Three resources give us the power and the stamina to be Christ followers in a world that has turned its back on God. You may have friends who would never admit they are hostile toward God. They are just not into the whole “God thing,” or church is not for them. They might even be offended if they thought they were categorized as God’s opposition. But indifference is not an option. One is for God or against God. How do we stand, joyfully, for Jesus and with Jesus, loving the lost but also recognizing them as alienate from God because of their lack of a relationship with Christ? How do we live as people of faith who acknowledge the King of Kings?
The main resource we must rely on God the Spirit. Then we have the church. In the church, together with other Christ followers, we appeal to the Spirit and we go to the third resource, the Bible. In Bible study groups, in tandem with the pastor, in mentoring relationships, under the guidance of the Spirit, we read together. We also read the Bible alone, as individuals. Both are equally needed – group reading and individual reading. Spirit-Church-Bible; each works in coordination with the others to help Christ followers live in obedience, show love and compassion, and spread the gospel to people who do not know Jesus.
Paul’s wording of what I have described is in 2 Timothy 3, starting in verse 10.
He locates Timothy’s faith education in the community; the individual believer “belongs to Jesus Christ,” and was taught “since childhood.” And he makes plain the value of the Bible. Everything in it is God’s word.
We should not get tripped up on what this does not mean. I have heard people say “if one verse of scripture contains error,” throw it all out. And that would hold true if the error called into question God’s reality or God’s sovereignty. If the Bible contains any mistakes about who God is or how we get to know God, then it is worthless.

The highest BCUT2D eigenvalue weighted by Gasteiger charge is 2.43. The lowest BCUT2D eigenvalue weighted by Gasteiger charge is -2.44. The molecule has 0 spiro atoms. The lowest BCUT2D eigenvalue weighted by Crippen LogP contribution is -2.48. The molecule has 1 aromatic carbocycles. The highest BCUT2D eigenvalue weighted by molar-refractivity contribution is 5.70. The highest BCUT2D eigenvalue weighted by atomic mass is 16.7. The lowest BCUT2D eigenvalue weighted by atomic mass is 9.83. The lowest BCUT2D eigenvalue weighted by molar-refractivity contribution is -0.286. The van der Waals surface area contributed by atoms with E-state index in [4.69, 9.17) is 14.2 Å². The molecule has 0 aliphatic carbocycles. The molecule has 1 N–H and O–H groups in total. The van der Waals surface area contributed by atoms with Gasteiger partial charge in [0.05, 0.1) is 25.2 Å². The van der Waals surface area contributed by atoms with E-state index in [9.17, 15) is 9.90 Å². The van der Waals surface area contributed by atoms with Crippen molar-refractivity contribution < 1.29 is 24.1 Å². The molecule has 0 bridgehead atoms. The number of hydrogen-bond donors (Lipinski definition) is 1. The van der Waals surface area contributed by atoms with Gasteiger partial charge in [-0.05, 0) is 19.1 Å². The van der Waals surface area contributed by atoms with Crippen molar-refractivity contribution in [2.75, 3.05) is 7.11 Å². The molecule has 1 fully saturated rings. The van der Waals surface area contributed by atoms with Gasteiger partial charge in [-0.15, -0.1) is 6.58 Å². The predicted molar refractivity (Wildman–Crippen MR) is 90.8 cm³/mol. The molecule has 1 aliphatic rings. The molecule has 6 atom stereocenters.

But scoffers will take the premise of inerrancy and then note that minor facts in the resurrection accounts of the four gospels might seem irreconcilable and they shout, “See! See! It is an inconsistency. Thus the Bible is flawed! If the smallest ancillary detail is off, throw it all in the trash.” Nervous Christians who read everything with a literalist mindset, even passages clearly meant to be symbolic, then do literary gymnastics to try to force perfect harmonization instead of meeting God in the stories.
God’s word is without error in showing us who God is and who we are. None of the minor manuscript discrepancies or the numbering of angels at the empty tomb discredit the Bible’s authority. These facts simply testify that this book is comprised of written testimony from human witnesses trying to communicate what God has done. As Paul says, everything in it is God’s word.
God’s word teaches us what we need to know. God’s word corrects us when we are wrong so we don’t stay on the wrong path. But it is not only negative. God’s word shows us how to live. And when we live by the word, we end up living good lives, lives in which we help people by loving them, empowering them, and introducing them to Jesus. When we live in the Bible, our lives become expressions of the God the Bible is describing.
So, at HillSong church, we begin 2014 in the Bible. We enter the new year by diving into the depths of God’s word.
As we go through the next 8 weeks exploring the contours of the hundreds of human witnesses who come together to tell the story of God and us, I am going to offer ways of getting into scripture. I will do this in sermons, in my newsletter articles, and on my blog.
The first pathway I recommend is scripture memorization. There are 51 and ½ weeks left in 2014. Determine today that you will memorize a verse every 2 weeks so that on December 31st, you will have memorized 25 or so verses.
Start with 2 Timothy 1:10:
This week, read the Bible. Enter God’s story. Get into it so much that your life speaks the Gospel.